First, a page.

Quantum computing uses uncertainty: its "qubits" can exist in a state of both one-ness and zero-ness in what is called a superposition.

    The most famous illustration of a quantum superposition is Schrodinger's cat -- a hypothetical animal locked in a box with a flask of poison which may or may not shatter.

    While the box is shut, the cat is simultaneously alive and dead. But once you interfere with the quantum state and open the box, the question of the cat's life or death is resolved.

    Quantum computers use this uncertainty to perform lots of seemingly contradictory calculations at the same time -- a bit like being able to go down every possible route in a maze all at once, instead of trying each one in series until you find the right path.

    The difficulty for quantum computer designers is getting these qubits to maintain their superposition long enough to make a calculation.

    As soon as something interferes with them -- noise, muck, the wrong temperature -- the superposition collapses, and you're left with a random and likely nonsensical answer.

    The quantum computer Google showed off to journalists resembles a steampunk wedding cake hung upside-down from a support structure.

    Each layer of metal and curved wires gets progressively colder, down to the final stage, where the palm-sized processor is cooled to just 10 Millikelvin, or about -460 Fahrenheit (-273 Celsius).

    That temperature -- only a shade above absolute zero, the lowest temperature possible in the universe -- is vital for the superconductivity Google's design relies on.

    While the layer-cake computer is not huge -- about half a person high -- a decent amount of lab space is taken up with the equipment to cool it -- pipes whoosh overhead with helium dilutions compressing and expanding, using the same process that keeps your refrigerator cold.- Future - But... what does it all actually do?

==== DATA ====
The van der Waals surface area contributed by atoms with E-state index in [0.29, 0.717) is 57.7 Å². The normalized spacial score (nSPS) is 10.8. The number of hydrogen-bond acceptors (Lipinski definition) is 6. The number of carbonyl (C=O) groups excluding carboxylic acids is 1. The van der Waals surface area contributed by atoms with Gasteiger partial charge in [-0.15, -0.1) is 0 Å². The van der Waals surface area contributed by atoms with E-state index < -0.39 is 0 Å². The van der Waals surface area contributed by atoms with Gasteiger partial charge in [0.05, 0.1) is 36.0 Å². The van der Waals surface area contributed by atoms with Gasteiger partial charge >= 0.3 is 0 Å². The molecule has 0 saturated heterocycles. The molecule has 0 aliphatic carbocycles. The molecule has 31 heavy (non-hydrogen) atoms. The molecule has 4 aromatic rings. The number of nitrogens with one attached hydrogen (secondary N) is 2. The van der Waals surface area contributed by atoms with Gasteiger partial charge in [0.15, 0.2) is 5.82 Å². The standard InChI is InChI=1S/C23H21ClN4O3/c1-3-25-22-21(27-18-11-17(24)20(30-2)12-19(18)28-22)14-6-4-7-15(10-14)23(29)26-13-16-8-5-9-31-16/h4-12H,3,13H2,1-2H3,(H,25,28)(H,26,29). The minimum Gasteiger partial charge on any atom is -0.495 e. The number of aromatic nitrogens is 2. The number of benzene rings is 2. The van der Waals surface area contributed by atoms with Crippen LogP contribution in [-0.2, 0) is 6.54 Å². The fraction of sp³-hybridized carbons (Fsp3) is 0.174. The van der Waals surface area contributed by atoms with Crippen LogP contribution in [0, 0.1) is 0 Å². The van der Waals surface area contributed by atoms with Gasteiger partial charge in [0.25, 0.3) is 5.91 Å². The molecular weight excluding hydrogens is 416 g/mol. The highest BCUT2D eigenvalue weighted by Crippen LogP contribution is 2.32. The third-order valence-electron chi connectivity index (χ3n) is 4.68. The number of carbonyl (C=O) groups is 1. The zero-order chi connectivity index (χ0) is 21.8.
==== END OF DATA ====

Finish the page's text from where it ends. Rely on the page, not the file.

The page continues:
Well, says Daniel Lidar, an expert in quantum systems at the University of Southern California, it's a field that promises much when it matures, but which is still a toddler.

    "We've learned how to crawl but we've certainly not yet learned how to how to walk or jump or run," he told AFP.

    The key to its growth will be solving the problem of the superpositional collapses -- the opening of the cat's box -- to allow for meaningful calculations.

    As this process of error correction improves, problems such as city traffic optimization, which is fiendishly hard on a classical computer because of the number of independent variables involved -- the cars themselves -- could come within reach, said Lidar.

    "On (an error-corrected) quantum computer, you could solve that problem," he said.

    For Lucero and his colleagues, these future possibilities are worth the brain ache.

    "Quantum mechanics is one of the best theories that we have today to experience nature. This is a computer that speaks the language of nature.

    "And if we want to go out and figure out these really challenging problems, to help save our planet, and things like climate change, than having a computer that can do exactly that, I'd want that."

    Follow HT Tech for the latest tech news and reviews , also keep up with us on Twitter, Facebook, Google News, and Instagram. For our latest videos, subscribe to our YouTube channel.

    First Published Date: 29 Sep, 12:28 IST
    NEXT ARTICLE BEGINS
    keep up with tech